Food and Drug Interactions
Some foods and drinks can affect how your medicines work. Learn how to avoid unwanted interactions.
Many prescriptions should be taken with food – any food – or liquid to increase their absorption and reduce the risk of side effects, but sometimes your food and beverage choice matters. Some foods, drinks and medications can interact, reducing the medications’ effectiveness or increasing the risk of harmful side effects.
When beginning a new prescription to treat your arthritis or related condition, you should always discuss potential food and beverage interactions with your doctor or pharmacist.
Don’t mix with: analgesics, antidepressants, anti-anxiety drugs, non-steroidal anti-inflammatory drugs (NSAIDs), prednisone, acetaminophen or methotrexate. If you drink, it’s important to discuss with your doctor how much is too much before beginning any medication.
Why: Alcohol can dangerously increase the sedative effects of certain drugs, raise the risk of gastrointestinal bleeding when taken with NSAIDs and prednisone, and lead to liver damage when combined with acetaminophen or methotrexate.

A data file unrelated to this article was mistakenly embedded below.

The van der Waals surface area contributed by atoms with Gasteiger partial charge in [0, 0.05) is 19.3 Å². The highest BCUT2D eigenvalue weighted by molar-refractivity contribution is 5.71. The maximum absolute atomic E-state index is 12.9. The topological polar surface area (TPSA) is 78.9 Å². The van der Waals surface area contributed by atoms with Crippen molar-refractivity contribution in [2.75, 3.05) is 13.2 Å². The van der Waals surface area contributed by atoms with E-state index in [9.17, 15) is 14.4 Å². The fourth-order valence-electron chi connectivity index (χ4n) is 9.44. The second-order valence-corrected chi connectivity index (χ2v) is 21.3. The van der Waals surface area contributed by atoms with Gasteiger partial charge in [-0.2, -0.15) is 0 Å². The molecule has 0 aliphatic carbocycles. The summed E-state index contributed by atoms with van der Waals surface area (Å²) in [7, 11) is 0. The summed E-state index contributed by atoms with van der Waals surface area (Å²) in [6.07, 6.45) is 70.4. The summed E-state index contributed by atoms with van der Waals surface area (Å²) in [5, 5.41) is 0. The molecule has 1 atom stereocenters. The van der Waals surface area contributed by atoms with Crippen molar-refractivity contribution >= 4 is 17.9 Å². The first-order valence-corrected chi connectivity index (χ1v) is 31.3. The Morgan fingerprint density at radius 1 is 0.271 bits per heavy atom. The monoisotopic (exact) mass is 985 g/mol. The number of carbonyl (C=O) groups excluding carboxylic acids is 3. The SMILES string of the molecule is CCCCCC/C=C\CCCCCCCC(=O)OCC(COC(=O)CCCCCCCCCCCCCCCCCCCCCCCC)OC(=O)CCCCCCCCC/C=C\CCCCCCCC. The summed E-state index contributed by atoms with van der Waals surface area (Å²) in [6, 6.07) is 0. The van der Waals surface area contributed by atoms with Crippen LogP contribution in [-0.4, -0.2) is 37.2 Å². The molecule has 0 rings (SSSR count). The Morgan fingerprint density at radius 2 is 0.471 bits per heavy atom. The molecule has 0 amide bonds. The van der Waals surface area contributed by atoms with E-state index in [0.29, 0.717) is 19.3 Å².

Grapefruit and Grapefruit Juice
Don't mix with: cyclosporine (Gengraf, Neoral, Sandimmune), a disease-modifying anti-rheumatic drug (DMARD); colchicine (Colcrys, Mitigare), a gout medicine; amitriptyline (an antidepressant); cholesterol-lowering drugs (statins).
Why: Grapefruit has been shown to increase blood levels of these drugs, making it difficult to control the dosage and possibly leading to dangerous drug levels in the body.
Don't mix with: tetracycline (an antibiotic); bisphosphonates, including alendronate (Fosamax), risedronate (Actonel, Atelvia) and ibandronate (Boniva).
Why: Calcium can interfere with the absorption of these drugs and make them less effective.
Caffeinated Beverages and Foods
Don't mix with: prednisone.
Why: Prednisone inhibits caffeine metabolism, which can increase caffeine levels and caffeine’s effects, including sleeplessness, jitters and possibly increased gout attacks.
Aged Cheeses, Red Wine, and Fermented Foods
Don't mix with: MAO inhibitors (MAOIs), an older class of antidepressants, including isocarboxazid (Marplan), tranylcypromine (Parnate) and phenelzine (Nardil).
Why: MAOIs inhibit the body’s ability to break down a chemical called tyramine in foods. Eating fermented foods (which are high in tyramine) can lead to high levels of the chemical, which can cause the blood vessels to narrow, resulting in very high blood pressure.
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